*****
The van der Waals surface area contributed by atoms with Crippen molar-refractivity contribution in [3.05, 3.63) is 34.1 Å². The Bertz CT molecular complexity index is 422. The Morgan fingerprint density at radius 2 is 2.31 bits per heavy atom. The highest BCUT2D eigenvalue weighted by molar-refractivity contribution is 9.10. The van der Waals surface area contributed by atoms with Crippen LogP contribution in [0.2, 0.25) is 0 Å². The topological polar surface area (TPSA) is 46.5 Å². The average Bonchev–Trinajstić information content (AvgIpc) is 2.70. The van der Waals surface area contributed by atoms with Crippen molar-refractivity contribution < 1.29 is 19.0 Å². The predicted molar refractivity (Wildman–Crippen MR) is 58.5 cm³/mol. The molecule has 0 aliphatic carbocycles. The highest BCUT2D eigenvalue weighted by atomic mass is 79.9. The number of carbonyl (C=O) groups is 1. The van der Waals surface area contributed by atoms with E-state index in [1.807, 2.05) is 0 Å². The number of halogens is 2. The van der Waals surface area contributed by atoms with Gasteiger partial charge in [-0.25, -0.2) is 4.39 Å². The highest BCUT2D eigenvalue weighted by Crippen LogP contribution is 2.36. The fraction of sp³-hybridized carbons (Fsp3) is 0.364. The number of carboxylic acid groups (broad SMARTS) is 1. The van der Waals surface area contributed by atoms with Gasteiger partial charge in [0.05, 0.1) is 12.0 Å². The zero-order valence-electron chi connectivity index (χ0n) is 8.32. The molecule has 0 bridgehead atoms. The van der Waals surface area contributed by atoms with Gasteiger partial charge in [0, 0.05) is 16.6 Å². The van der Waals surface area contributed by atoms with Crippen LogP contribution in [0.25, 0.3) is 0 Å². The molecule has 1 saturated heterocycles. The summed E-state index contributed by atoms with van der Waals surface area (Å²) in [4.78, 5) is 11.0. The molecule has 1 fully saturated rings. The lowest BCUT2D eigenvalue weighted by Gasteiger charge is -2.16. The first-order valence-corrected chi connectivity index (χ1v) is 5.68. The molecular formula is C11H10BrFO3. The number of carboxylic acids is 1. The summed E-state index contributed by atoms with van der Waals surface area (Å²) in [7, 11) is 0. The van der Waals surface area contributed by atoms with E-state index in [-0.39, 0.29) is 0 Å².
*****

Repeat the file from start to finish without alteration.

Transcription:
The van der Waals surface area contributed by atoms with Crippen molar-refractivity contribution in [3.05, 3.63) is 34.1 Å². The Bertz CT molecular complexity index is 422. The Morgan fingerprint density at radius 2 is 2.31 bits per heavy atom. The highest BCUT2D eigenvalue weighted by molar-refractivity contribution is 9.10. The van der Waals surface area contributed by atoms with Crippen LogP contribution in [0.2, 0.25) is 0 Å². The topological polar surface area (TPSA) is 46.5 Å². The average Bonchev–Trinajstić information content (AvgIpc) is 2.70. The van der Waals surface area contributed by atoms with Crippen molar-refractivity contribution < 1.29 is 19.0 Å². The predicted molar refractivity (Wildman–Crippen MR) is 58.5 cm³/mol. The molecule has 0 aliphatic carbocycles. The highest BCUT2D eigenvalue weighted by atomic mass is 79.9. The number of carbonyl (C=O) groups is 1. The van der Waals surface area contributed by atoms with E-state index in [1.807, 2.05) is 0 Å². The number of halogens is 2. The van der Waals surface area contributed by atoms with Gasteiger partial charge in [-0.25, -0.2) is 4.39 Å². The highest BCUT2D eigenvalue weighted by Crippen LogP contribution is 2.36. The fraction of sp³-hybridized carbons (Fsp3) is 0.364. The number of carboxylic acid groups (broad SMARTS) is 1. The van der Waals surface area contributed by atoms with Gasteiger partial charge in [0.05, 0.1) is 12.0 Å². The zero-order valence-electron chi connectivity index (χ0n) is 8.32. The molecule has 0 bridgehead atoms. The van der Waals surface area contributed by atoms with Gasteiger partial charge in [0, 0.05) is 16.6 Å². The van der Waals surface area contributed by atoms with Crippen LogP contribution in [0.25, 0.3) is 0 Å². The molecule has 1 saturated heterocycles. The summed E-state index contributed by atoms with van der Waals surface area (Å²) in [4.78, 5) is 11.0. The molecule has 1 fully saturated rings. The lowest BCUT2D eigenvalue weighted by Gasteiger charge is -2.16. The first-order valence-corrected chi connectivity index (χ1v) is 5.68. The molecular formula is C11H10BrFO3. The number of carboxylic acids is 1. The summed E-state index contributed by atoms with van der Waals surface area (Å²) in [7, 11) is 0. The van der Waals surface area contributed by atoms with E-state index in [-0.39, 0.29) is 0 Å².